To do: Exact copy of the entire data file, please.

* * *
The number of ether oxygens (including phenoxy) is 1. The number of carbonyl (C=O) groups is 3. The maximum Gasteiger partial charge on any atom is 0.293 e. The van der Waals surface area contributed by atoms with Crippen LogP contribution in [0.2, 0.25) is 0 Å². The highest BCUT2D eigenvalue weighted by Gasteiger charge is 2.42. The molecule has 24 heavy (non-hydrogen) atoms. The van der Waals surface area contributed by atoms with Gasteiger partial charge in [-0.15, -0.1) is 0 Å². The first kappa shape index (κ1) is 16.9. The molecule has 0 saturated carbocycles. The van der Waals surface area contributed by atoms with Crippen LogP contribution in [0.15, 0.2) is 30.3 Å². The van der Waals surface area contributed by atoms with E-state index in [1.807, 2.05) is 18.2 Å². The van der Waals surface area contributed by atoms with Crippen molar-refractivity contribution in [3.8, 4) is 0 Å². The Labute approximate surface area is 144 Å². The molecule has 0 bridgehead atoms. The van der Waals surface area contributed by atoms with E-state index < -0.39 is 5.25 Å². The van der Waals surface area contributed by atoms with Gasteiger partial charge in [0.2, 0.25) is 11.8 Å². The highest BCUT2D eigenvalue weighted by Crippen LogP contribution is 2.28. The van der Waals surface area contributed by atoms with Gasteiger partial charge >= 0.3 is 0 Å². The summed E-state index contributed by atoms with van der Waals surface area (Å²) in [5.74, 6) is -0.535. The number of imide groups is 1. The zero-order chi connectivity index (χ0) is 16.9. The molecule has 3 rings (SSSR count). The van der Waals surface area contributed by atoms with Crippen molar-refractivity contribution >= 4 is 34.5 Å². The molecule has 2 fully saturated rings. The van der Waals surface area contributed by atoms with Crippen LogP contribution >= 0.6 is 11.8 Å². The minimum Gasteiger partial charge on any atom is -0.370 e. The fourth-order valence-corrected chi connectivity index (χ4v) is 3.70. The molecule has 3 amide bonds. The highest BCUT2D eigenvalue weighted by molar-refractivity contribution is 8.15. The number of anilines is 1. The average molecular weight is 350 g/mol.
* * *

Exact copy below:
The number of ether oxygens (including phenoxy) is 1. The number of carbonyl (C=O) groups is 3. The maximum Gasteiger partial charge on any atom is 0.293 e. The van der Waals surface area contributed by atoms with Crippen LogP contribution in [0.2, 0.25) is 0 Å². The highest BCUT2D eigenvalue weighted by Gasteiger charge is 2.42. The molecule has 24 heavy (non-hydrogen) atoms. The van der Waals surface area contributed by atoms with Gasteiger partial charge in [-0.15, -0.1) is 0 Å². The first kappa shape index (κ1) is 16.9. The molecule has 0 saturated carbocycles. The van der Waals surface area contributed by atoms with Crippen LogP contribution in [0.15, 0.2) is 30.3 Å². The van der Waals surface area contributed by atoms with E-state index in [1.807, 2.05) is 18.2 Å². The van der Waals surface area contributed by atoms with Crippen molar-refractivity contribution in [3.8, 4) is 0 Å². The Labute approximate surface area is 144 Å². The molecule has 0 bridgehead atoms. The van der Waals surface area contributed by atoms with E-state index < -0.39 is 5.25 Å². The van der Waals surface area contributed by atoms with Gasteiger partial charge in [0.2, 0.25) is 11.8 Å². The highest BCUT2D eigenvalue weighted by Crippen LogP contribution is 2.28. The van der Waals surface area contributed by atoms with Gasteiger partial charge >= 0.3 is 0 Å². The summed E-state index contributed by atoms with van der Waals surface area (Å²) in [5.74, 6) is -0.535. The number of imide groups is 1. The zero-order chi connectivity index (χ0) is 16.9. The molecule has 3 rings (SSSR count). The van der Waals surface area contributed by atoms with Crippen molar-refractivity contribution >= 4 is 34.5 Å². The molecule has 2 fully saturated rings. The van der Waals surface area contributed by atoms with Crippen LogP contribution >= 0.6 is 11.8 Å². The minimum Gasteiger partial charge on any atom is -0.370 e. The fourth-order valence-corrected chi connectivity index (χ4v) is 3.70. The molecule has 3 amide bonds. The highest BCUT2D eigenvalue weighted by molar-refractivity contribution is 8.15. The number of anilines is 1. The average molecular weight is 350 g/mol.